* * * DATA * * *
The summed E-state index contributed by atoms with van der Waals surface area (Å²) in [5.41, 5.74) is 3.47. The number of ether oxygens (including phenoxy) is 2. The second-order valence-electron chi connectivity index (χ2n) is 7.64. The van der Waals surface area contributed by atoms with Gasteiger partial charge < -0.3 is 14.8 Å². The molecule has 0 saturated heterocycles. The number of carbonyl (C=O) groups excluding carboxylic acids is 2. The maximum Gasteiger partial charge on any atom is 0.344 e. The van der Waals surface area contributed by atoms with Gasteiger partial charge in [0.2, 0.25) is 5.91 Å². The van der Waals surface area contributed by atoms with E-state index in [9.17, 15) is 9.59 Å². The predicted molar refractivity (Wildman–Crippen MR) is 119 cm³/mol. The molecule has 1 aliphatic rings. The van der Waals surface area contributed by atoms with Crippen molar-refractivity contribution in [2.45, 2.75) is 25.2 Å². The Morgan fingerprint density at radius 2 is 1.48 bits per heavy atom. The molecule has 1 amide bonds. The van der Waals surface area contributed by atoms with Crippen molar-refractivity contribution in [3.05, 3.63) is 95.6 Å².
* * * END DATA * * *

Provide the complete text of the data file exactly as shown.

The summed E-state index contributed by atoms with van der Waals surface area (Å²) in [5.41, 5.74) is 3.47. The number of ether oxygens (including phenoxy) is 2. The second-order valence-electron chi connectivity index (χ2n) is 7.64. The van der Waals surface area contributed by atoms with Gasteiger partial charge < -0.3 is 14.8 Å². The molecule has 0 saturated heterocycles. The number of carbonyl (C=O) groups excluding carboxylic acids is 2. The maximum Gasteiger partial charge on any atom is 0.344 e. The van der Waals surface area contributed by atoms with Gasteiger partial charge in [0.2, 0.25) is 5.91 Å². The van der Waals surface area contributed by atoms with E-state index in [9.17, 15) is 9.59 Å². The predicted molar refractivity (Wildman–Crippen MR) is 119 cm³/mol. The molecule has 1 aliphatic rings. The van der Waals surface area contributed by atoms with Crippen molar-refractivity contribution in [2.45, 2.75) is 25.2 Å². The Morgan fingerprint density at radius 2 is 1.48 bits per heavy atom. The molecule has 1 amide bonds. The van der Waals surface area contributed by atoms with Crippen molar-refractivity contribution in [3.05, 3.63) is 95.6 Å².